Territories the absolute right to settle the question of slavery for themselves at any time. The doctrine had, however, been utterly destroyed by the Dred Scott decision, and, to the confusion of all lines of division and distinction, Mr. Douglas had approved the opinion of the Supreme Court. Douglas had little trouble in making answer in an _ad captandum_ manner to all Mr. Lincoln's questions save one. The crucial test was applied when Mr. Lincoln asked him "if the people of a Territory can, in any lawful way, against the wishes of any citizen of the United States, exclude slavery from their limits prior to the formation of a State constitution?" In the first debate, when Douglas had the opening, he had, in the popular judgment, rather worsted Mr. Lincoln. His greater familiarity with the arts if not the tricks of the stump had given him an advantage. But now Mr. Lincoln had the opening, and he threw Mr. Douglas upon the defensive by the question which reached the very marrow of the controversy. Mr. Lincoln had measured the force of his question, and saw the dilemma in which it would place Douglas. Before the meeting he said, in private, that "Douglas could not answer that question in such way as to be elected both Senator and President. He might so answer it as to carry Illinois, but, in doing so, he would irretrievably injure his standing with the Southern Democracy." Douglas quickly realized his own embarrassment. He could not, in the face of the Supreme-Court decision, declare that the people of the Territory could exclude slavery by direct enactment. To admit, on the other hand, that slavery was fastened upon the Territories, --past all hope of resistance or protest on the part of a majority of the citizens--would be to concede the victory to Mr. Lincoln without further struggle. Between these impossible roads Douglas sought a third. He answered that, regardless of the decision of the Supreme Court, "the people of a Territory have the lawful means to introduce or exclude slavery as they choose, for the reason that slavery cannot exist unless supported by local police regulations. Those police regulations can only be established by the local legislature; and, if the people are opposed to slavery, they will, by unfriendly legislation, effectually prevent the introduction." This was a lame, illogical, evasive answer; but it was put forth by Douglas with an air of sincerity and urged in a tone of defiant confidence. It gave to his supporters a plausible answer. But Mr. Lincoln's analysis of the position was thorough, his ridicule of it effective. Douglas's invention for destroying a right under the Constitution by a police regulation was admirably exposed, and his new theory that a thing "may be lawfully driven away from a place where it has a lawful right to go" was keenly reviewed by Mr. Lincoln. The debate of that day was the important one of the series. Mr. Lincoln had secured an advantage in the national relations of the contest which he held to the end. At the same time Douglas had escaped a danger which threatened his destruction in the State canvass, and secured his return to the Senate. As to the respective merits of the contestants, it would be idle to expect an agreement among contemporary partisans. But a careful reading of the discussion a quarter of a century after it was held will convince the impartial that in principle, in candor, in the enduring force of logic, Mr. Lincoln had the advantage. It is due to fairness to add that probably not another man in the country, with the disabilities surrounding his position, could have maintained himself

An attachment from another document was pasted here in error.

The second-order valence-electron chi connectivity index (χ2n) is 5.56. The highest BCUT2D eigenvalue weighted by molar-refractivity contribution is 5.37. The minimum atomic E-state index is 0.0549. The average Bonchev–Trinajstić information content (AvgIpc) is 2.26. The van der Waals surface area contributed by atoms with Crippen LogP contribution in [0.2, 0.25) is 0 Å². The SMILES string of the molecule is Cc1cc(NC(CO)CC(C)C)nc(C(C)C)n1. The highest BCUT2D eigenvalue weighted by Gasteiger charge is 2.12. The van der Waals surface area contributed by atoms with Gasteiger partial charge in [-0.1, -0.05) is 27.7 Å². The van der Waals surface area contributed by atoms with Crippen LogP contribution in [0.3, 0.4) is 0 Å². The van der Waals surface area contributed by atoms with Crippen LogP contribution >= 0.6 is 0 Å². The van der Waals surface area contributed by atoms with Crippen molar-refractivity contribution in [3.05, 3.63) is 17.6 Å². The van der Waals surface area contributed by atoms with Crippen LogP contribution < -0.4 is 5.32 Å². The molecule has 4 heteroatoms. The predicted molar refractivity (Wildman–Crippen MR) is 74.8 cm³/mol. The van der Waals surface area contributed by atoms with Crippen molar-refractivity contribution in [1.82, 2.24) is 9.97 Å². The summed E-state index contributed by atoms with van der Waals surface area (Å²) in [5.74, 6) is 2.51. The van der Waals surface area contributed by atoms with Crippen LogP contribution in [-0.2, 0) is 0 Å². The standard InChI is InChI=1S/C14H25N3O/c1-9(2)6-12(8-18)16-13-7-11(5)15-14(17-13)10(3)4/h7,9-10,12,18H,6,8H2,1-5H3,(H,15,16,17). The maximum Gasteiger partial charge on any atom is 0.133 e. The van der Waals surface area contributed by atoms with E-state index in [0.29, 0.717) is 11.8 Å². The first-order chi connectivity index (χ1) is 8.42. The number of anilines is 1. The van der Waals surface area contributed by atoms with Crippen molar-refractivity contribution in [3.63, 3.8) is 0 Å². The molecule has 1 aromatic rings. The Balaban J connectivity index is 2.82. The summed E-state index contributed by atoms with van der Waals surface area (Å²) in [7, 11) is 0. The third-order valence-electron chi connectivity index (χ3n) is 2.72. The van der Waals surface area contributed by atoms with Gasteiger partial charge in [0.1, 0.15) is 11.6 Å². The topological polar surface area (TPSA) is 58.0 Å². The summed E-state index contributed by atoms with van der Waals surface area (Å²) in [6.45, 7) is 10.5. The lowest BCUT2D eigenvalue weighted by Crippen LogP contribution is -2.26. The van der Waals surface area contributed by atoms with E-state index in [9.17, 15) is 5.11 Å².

so ably, so fearlessly, so effectively, as Douglas. BUCHANAN'S OPPOSITION TO DOUGLAS. Douglas was aided in his canvass by the undisguised opposition of the administration. The hostility of President Buchanan and his Southern supporters was the best possible proof to the people of Illinois that Douglas was representing a doctrine which was not relished by the pro-slavery party. The courage with which he fought the administration gave an air of heroism to his canvass and prestige to his position. It secured to him thousands of votes that would otherwise have gone to Mr. Lincoln. For every vote which the administration was able to withhold from Douglas, it added five to his supporters. The result of the contest was, that, while Douglas was enabled to secure a majority of eight in the Legislature in consequence of an apportionment that was favorable to his side, Mr. Lincoln received a plurality of four thousand in the popular vote. In a certain sense, therefore, each had won a victory, and each had incurred defeat. But the victory of Douglas and the means by which it was won proved to be his destruction in the wider field of his ambition. Mr. Lincoln's victory and defeat combined in the end to promote his political fortunes, and to open to him the illustrious career which followed. This debate was not a mere incident in American politics. It marked an era. Its influence and effect were co-extensive with the Republic. It introduced a new and distinct phase in the controversy that was engrossing all minds. The position of Douglas separated him from the Southern Democracy, and this, of itself, was a fact of great significance. The South saw that the ablest leader of the Northern Democracy had been compelled, in order to save himself at home, to abjure the very doctrine on which the safety of slave institutions depended. The propositions enunciated by Douglas in answer to the questions of Mr. Lincoln, in the Freeport debate, were as distasteful to the Southern mind as the position of Mr. Lincoln himself. Lincoln advocated a positive inhibition of slavery by the General Government. Mr. Douglas proposed to submit Southern rights under the Constitution to the decision of the first mob or rabble that might get possession of a Territorial legislature, and pass a police regulation hostile to slavery. Against this construction of the Constitution the South protested, and the protest carried with it implacable hostility to Douglas. The separation of the Democratic party into warring factions was, therefore, inevitable. The line of division was the same on which the Republican party had been founded. It was the North against the South, the South against the North. The great mass of Northern Democrats began to consolidate in support of Douglas as determinedly as the mass of Northern Whigs had followed Seward. The Southern Democrats began, at the same time, to organize their States against Douglas. Until his break from the regular ranks in his opposition to the Lecompton Constitution, Douglas had enjoyed boundless popularity with his party in the South. In every slave State, there was still a small number of his old supporters who remained true to him. But the great host had left him. He could not be trusted. He had failed to stand by the extreme faith; he had refused to respond to its last requirement. Even at the risk of permanently dissevering the Democratic party, the Southern leaders